Does the government really want entrepreneurship?
- 28 May 2021
- Tristan Grove
The new Business Secretary Kwasi Kwarteng has said one of his top priorities is to support the UK’s “great entrepreneurs” and “champion business”. But is that really the wider government’s position? Mostly, when we talk about “entrepreneurs”, we’re talking about self-employed people – specifically sole directors of limited companies with plans to scale up. But if there is one group the government seems to have targeted with punishing, destructive policies in the last year, it’s limited company directors.
The sector government left behind
After IPSE pressed government into creating a support scheme for the self-employed during the pandemic – the Self-Employment Income Support Scheme – it flatly refused to include limited company directors. Despite IPSE’s campaign to get support to limited company directors – including offering what the Treasury Select Committee described as “a ready-made solution” – government simply would not extend support to this key entrepreneurial group.
Government’s argument was that limited company directors could simply furlough themselves using the Job Retention Scheme. The problem was, though, that the payout was based on salary and the majority of limited company directors only pay themselves a minimal salary, taking the rest of their earnings in dividends. From the government’s refusal to accommodate this, you get more than a little suggestion it basically opposes this approach. This, however, is simply how most accountants advise limited company directors – from budding entrepreneurs to graphic designers and IT contractors – to pay themselves. To us, it seems beyond unjust to punish them for this.
The changes to IR35
Then, of course, there is the ten-tonne elephant in the room: IR35. It’s… let’s just say a little difficult… to see how government can be said to be championing entrepreneurship when it has introduced a policy like the changes to IR35, which specifically and damagingly targets limited company directors. IR35 itself – allowing HMRC to drag limited company directors through intensive, damaging investigations to clamp down on supposed false self-employment – is a mark of the government’s fundamentally suspicious and distrustful approach to limited company directors. The changes are a positive assault on the institution of the limited company director.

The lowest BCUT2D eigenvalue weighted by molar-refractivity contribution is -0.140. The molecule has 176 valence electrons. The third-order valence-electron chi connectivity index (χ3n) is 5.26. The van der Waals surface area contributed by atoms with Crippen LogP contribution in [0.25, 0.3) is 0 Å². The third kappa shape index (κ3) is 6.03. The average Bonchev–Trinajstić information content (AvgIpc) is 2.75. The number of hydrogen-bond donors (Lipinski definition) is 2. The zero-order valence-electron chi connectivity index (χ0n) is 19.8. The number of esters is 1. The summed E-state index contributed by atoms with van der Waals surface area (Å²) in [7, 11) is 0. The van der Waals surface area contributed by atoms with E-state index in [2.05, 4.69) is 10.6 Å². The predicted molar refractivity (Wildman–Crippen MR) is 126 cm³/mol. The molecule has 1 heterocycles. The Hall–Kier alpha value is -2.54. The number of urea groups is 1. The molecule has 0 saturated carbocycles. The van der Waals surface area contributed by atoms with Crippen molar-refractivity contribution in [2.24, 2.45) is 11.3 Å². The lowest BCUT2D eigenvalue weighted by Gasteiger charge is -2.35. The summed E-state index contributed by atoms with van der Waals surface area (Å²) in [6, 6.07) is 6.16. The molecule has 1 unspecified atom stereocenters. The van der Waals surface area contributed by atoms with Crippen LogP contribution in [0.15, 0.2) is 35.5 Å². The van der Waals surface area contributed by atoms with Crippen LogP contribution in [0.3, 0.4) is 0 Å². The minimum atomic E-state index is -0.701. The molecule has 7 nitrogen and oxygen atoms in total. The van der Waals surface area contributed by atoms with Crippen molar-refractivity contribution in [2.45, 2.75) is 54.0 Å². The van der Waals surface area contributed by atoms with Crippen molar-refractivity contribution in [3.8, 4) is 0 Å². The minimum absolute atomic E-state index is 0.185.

Shifting responsibility for determining IR35 status from contractors to their clients would have been damaging at any time, but doing so amidst the damage from the pandemic – and after entirely cutting limited company contractors off from support – has been nothing short of disastrous. Four out of five contractors are still worried about the changes to IR35 and this is why despite rising confidence in the economy more generally, contractors’ confidence in their businesses is actually declining. This gloom is hardly surprising: IPSE research shortly before the changes came into effect last month showed a quarter of clients (24%) were blanket-assessing all their contractors as inside-IR35, while a fifth (21%) were only planning to engage contractors through umbrella companies.
Government knew the impact the changes to IR35 would have – we made sure of that – but it pushed ahead anyway. Between this and the government’s evident disregard for limited company directors during the pandemic, it is hard to see how it can overall be “championing” entrepreneurs. We don’t doubt the Business Secretary’s intention to support the UK’s entrepreneurs, but it seems the Treasury and HMRC haven’t got the memo.
What we're doing
So, where from here? Well, to start with, we’re making this discrepancy clear to government: supporting entrepreneurs must mean supporting limited company directors – something HMRC and the Treasury have singly failed at. Supporting entrepreneurs must mean helping the UK’s smallest businesses during and after the pandemic – helping with the mounting debt many directors have been left with and undoing the damage caused by their exclusion from SEISS. Supporting entrepreneurs must also mean stepping in and clearing the mess left by IR35: properly regulating umbrella companies and ensuring client businesses are correctly and individually assessing contractors – ensuring they hold up their responsibilities as engagers. And it means, above all, stressing to government that entrepreneurship is limited company directors, and that this vital group must not be taken for granted and, worse, hounded as a tax target.
The self-employed have been hit particularly hard during the pandemic, with many excluded from government support. However, IPSE has been here throughout the pandemic, advocating on your behalf, member or not, and supporting our members with helplines, webinars and advice.
Meet the author
Head of Communications and Policy Engagement
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